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One could easily argue that not a single person is more synonymous with the NFL than John Madden. I mean, would anybody outside of Green Bay really be upset if the Super Bowl winner was awarded the John Madden Trophy instead of the Vince Lombardi Trophy?

Okay, perhaps that’s a little much, but I think you get the gist, as the Minnesota native made his mark on the game of football in so many ways.

Madden spent a decade as the head coach of the Oakland Raiders from 1969 to 1978 and owns the highest winning percentage of anyone who coached at least 100 games, going 103-32-7 in 142 regular-season contests. He also won nine of 16 postseason games and led the Raiders to a Super Bowl title following the 1976 season.

Upon leaving the sidelines, he immediately went into broadcasting and worked for all four major networks (CBS, Fox, ABC, NBC) over the course of three decades. Madden called his final game on February 1, 2009, the Super Bowl 43 matchup between the Pittsburgh Steelers and Arizona Cardinals, his eighth Super Bowl as a broadcaster. During his 30-year career in the booth, he won 16 Sports Emmy Awards.

A few years before his retirement, Madden was inducted into the Pro Football Hall of Fame as part of the Class of 2006.

And we certainly can’t forget about his contributions to the world of video games, as the Madden NFL series from EA Sports is one of the top-selling sports games of all time. And this is the only way some younger folks even know who he is at all.

So as you can see, John Madden did just about everything you can do in football — well, except play an NFL game, that is.

John Madden was drafted by the Philadelphia Eagles but suffered a knee injury that kept him from ever playing an NFL game

John Madden at his Hall of Fame induction in 2006
John Madden poses with his bust at the Pro Football Hall of Fame Enshrinement at Fawcett Stadium in Canton, Ohio on August 5, 2006 | Kirby Lee/Getty Images

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The Madden family moved from Minnesota to California when John was young, and he became a star athlete for Jefferson High School in Daly City, playing football, baseball, and basketball.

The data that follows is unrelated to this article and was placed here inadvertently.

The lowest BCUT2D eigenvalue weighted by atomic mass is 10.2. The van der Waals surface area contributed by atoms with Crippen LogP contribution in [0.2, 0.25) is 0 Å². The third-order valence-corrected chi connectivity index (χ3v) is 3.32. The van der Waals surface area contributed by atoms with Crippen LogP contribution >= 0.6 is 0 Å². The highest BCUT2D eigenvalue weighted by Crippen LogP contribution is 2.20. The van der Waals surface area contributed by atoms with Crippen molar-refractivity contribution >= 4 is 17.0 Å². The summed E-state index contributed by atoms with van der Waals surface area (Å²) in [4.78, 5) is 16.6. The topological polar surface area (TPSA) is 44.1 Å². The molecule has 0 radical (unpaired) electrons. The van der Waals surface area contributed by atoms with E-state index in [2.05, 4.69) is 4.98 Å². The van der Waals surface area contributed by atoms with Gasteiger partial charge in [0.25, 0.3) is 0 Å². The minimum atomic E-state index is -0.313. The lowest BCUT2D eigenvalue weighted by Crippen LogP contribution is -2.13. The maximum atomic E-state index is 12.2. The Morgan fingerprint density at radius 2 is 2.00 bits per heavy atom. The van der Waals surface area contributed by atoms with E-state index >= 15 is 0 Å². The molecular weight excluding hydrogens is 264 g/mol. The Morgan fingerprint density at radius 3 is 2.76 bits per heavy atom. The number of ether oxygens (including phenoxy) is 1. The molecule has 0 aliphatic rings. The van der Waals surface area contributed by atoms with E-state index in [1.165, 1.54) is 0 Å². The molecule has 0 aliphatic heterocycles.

Despite receiving minor league baseball offers from both the New York Yankees and Boston Red Sox, Madden chose to continue his football career, first spending a year at the College of San Mateo before transferring to the University of Oregon, where he was redshirted after undergoing a knee operation.

Not enjoying his time in Eugene, he returned to San Mateo for a short time before resuming his football career at Grays Harbor College in the fall of 1956. Madden transferred yet again in 1957, enrolling at California Polytechnic College at San Luis Obispo, where he started on both the offensive and defensive lines.

He was a first-team all-conference selection as an offensive tackle in his first year, and ahead of his senior season in 1958, Madden was selected as what was then known as a future choice in the 21st round of the NFL Draft by the Philadelphia Eagles, meaning Philly owned his rights in the pros, but he could continue his college career.

He was again an all-conference selection in his second season at Cal Poly despite suffering a season-ending collarbone injury with four games remaining. However, he healed in time to participate in the All-American Bowl in January 1959 and was praised for his performance.

Unfortunately, Madden suffered a severe knee injury during training camp with the Eagles, thus ending his playing career before he ever got the chance to play an official NFL game. However, it was during his rehab that he learned how much he enjoyed watching game film as he would study tape with quarterback Norm Van Brocklin.

With his playing days behind him, Madden took his first coaching job as an assistant at Allan Hancock College in 1960, and the rest is history.

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